You can’t accuse Merribel Ayres of pursuing a cliché K Street hobby.
Most lobbyists take up golf. Some spend their after-work hours sailing, fishing or working out at the gym.
Ayres, who runs Lighthouse Consulting Group, serenades officials, clients and colleagues in cabaret shows during her spare time.
‘I approach it much the same way I do lobbying or political work,’ Ayres said. ‘No matter how much preparation you’ve done, there’s always improvisation and creativity with the audience.’
Ayres, who grew up singing but retired at age 13, began taking voice lessons in 2001 after her marriage broke up. She eventually hired Lise Bruneau, whose 25-year career credits include the Shakespeare Theatre Company and the Arena Stage, to direct her performances. Musical director and Broadway composer Daniel Sticco handles the score.
Her next show, ‘The Secret of Life,’ is just a few weeks away. To prepare for the invite-only affair at a foreign embassy in Northwest D.C.’s Kalorama neighborhood, Ayres said she has embarked on an intense workout of music making and staging.
The program includes songs by Jacques Brel, Stephen Sondheim, Irving Berlin and James Taylor. And her guests ‘ though she won’t disclose their names ‘ have included Members of Congress, executive branch appointees, corporate executives and Congressional aides from both sides of the aisle.
‘I saw her do a performance of a few numbers in a more informal situation, and then I went to the last show at the Four Seasons. The first thing you have to say is it takes a lot of guts,’ said client Bill Tyndall, Duke Energy Corp.’s senior vice president for federal policy. ‘She obviously enjoys her singing and throws herself into that just like she throws herself into her job for her clients.’
But don’t expect her to give up her lobbying gig.
‘People have always told me, ‘You could’ve gone into the theater. You could’ve been a director,” she said. ‘But I tell them, ‘I am a director.’ My work at Lighthouse informs the theater.’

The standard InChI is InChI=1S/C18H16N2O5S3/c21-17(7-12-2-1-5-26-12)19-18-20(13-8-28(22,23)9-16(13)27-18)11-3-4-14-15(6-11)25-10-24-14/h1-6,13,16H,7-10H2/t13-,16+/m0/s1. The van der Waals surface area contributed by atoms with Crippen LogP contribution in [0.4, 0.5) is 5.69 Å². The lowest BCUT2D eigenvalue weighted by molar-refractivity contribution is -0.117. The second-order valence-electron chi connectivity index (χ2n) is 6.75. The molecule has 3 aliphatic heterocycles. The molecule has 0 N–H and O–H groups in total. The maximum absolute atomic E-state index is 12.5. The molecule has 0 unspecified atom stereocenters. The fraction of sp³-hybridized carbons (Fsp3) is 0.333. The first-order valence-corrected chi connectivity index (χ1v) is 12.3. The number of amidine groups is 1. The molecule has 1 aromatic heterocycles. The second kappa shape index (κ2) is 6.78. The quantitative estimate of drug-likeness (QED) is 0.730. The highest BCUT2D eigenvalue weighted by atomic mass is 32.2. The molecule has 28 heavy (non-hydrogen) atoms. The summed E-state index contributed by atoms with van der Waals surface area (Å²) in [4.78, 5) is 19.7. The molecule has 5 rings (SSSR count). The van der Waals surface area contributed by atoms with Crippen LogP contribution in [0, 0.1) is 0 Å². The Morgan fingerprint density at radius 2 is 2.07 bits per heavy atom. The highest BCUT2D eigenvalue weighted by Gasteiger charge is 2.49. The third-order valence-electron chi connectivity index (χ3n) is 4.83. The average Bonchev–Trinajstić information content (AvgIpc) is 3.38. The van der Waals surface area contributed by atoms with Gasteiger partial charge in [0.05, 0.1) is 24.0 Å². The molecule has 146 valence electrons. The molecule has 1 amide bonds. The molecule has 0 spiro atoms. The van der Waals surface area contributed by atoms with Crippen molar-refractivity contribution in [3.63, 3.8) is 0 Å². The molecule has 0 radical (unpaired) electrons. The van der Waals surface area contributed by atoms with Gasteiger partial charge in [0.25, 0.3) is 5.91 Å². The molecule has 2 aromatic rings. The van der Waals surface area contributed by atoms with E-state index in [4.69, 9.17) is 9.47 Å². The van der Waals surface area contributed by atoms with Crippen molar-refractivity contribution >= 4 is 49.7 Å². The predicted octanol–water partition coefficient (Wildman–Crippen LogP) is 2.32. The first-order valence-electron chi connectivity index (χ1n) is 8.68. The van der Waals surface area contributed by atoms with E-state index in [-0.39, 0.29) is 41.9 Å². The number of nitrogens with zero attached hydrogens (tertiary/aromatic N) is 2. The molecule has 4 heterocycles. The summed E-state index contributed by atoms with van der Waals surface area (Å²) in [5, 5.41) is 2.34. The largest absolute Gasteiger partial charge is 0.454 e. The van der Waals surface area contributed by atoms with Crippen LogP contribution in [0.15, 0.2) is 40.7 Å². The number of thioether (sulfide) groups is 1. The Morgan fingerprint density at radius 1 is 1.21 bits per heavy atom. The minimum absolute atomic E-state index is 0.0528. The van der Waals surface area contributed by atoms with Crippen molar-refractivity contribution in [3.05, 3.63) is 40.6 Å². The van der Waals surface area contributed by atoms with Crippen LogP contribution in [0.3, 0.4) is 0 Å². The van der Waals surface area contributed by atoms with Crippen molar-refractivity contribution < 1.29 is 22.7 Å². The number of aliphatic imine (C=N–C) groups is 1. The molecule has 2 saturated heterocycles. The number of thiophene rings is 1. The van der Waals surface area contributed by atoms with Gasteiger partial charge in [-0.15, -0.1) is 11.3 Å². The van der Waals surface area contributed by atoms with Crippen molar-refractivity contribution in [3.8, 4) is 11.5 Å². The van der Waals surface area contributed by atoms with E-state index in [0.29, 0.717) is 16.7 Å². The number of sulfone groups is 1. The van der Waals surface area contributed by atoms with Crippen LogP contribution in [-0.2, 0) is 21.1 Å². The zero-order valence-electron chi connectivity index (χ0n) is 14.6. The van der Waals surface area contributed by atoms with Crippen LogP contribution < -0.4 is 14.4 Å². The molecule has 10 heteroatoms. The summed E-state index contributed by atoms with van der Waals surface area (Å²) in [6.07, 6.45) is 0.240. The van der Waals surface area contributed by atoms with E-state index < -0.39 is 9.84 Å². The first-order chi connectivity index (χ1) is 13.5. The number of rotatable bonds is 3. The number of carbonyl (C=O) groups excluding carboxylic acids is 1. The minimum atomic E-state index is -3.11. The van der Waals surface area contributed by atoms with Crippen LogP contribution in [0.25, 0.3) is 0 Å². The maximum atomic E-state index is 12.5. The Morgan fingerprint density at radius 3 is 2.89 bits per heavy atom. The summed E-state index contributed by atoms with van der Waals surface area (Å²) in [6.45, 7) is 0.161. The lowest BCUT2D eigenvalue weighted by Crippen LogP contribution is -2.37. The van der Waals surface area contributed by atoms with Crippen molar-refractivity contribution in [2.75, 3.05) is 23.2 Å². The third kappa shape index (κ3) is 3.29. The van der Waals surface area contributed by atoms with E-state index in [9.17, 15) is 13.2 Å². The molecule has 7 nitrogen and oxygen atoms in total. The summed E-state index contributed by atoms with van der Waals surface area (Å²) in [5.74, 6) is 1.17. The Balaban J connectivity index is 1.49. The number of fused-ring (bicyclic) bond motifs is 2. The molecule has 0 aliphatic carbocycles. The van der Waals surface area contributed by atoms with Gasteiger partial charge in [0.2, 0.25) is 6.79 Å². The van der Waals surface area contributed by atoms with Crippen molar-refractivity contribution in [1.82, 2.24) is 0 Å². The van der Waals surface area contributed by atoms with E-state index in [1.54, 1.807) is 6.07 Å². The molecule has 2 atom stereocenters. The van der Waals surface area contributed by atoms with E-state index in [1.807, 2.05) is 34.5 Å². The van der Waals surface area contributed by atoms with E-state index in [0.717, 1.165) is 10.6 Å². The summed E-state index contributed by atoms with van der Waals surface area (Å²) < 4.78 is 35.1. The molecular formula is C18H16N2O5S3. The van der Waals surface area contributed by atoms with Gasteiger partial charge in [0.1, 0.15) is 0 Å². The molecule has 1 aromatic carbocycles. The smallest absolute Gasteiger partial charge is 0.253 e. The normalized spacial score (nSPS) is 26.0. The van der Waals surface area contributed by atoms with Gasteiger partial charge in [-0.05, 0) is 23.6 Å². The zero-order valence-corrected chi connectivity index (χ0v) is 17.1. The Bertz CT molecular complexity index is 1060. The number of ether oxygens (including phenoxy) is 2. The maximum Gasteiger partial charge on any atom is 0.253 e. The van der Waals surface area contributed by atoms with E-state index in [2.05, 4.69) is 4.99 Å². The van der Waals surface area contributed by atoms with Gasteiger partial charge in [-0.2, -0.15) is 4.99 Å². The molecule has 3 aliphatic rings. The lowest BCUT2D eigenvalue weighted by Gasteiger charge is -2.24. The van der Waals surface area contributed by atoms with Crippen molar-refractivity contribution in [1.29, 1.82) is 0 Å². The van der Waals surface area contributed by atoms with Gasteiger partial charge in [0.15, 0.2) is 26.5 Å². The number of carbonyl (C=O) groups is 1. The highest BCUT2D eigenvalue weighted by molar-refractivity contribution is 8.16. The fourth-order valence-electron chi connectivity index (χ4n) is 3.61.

Ayres, whose 14-year-old boutique firm brought in $2.4 million in lobbying and other consulting fees last year, focuses on energy legislation. Her clients include Alliance Pipeline, AES Corp. and the U.S. Climate Action Partnership, a coalition of companies and groups that lobbies for a reduction of greenhouse gas emissions. Duke Energy, the Environmental Defense Fund, the Nature Conservancy, General Motors Co. and Shell are members of the coalition.
She decided to set up her own shop after serving as CEO of the National Independent Energy Producers.
‘I was on the other side of the table running a trade association and hiring any number of lobby firms and public relations firms,’ Ayres said. ‘I came to the conclusion there was a gap, a need for a firm that had an integrated approach to politics, policy, messaging and communications in the energy and environment community.’
She said her business model is about more than ‘just getting a meeting’ on Capitol Hill.
‘Getting the meetings is the easy part,’ Ayres said. ‘It’s about knowing how to make the best of the information that you use at the meetings.’
She said her lobbying firm is bipartisan, but cabaret, well, that’s nonpartisan.
‘When you get into the arts, it’s about being expansive,’ she said.
Ayres, who once worked for the late Rep. William Cotter (D-Conn.), said she tries to bring a similar open attitude to lobbying, especially in an election year that could dramatically transform the outlook for her issues in the next Congress. In this election cycle, she has contributed to the campaigns of Democratic and Republican Members, including Sens. Harry Reid (D-Nev.), Max Baucus (D-Mont.) and Lisa Murkowski (R-Alaska), as well as Reps. Ed Markey (D-Mass.) and Rick Boucher (D-Va.), according to Federal Election Commission records.
‘The outcome of the elections will inform the lay of the land on energy legislation,’ she said. ‘This is an assessment period.
‘We’re evaluating what’s a smart, different way to approach energy and environmental policy goals with a changed political dynamic,’ Ayres added. ‘You have to embrace the changes.’
Just like improvisational moments in cabaret, ‘it’s organic,’ she said. ‘There will be some new opportunities with a more balanced Congress.’
Tyndall said seeing Ayres perform cabaret is a stark contrast to sitting across a table from her during a policy strategy session plotting for the next session on Capitol Hill.
‘It’s taking yourself totally out of normal business interaction and doing something completely different,’ he said. ‘The only thing that comes across is how much she loves doing it and how much fun she’s having. It’s contagious.’
Tyndall added, ‘It’s a little lesson about doing what you want to do and taking risks, even if people are not going to think that it’s the normal thing that a Washington power broker should be doing.’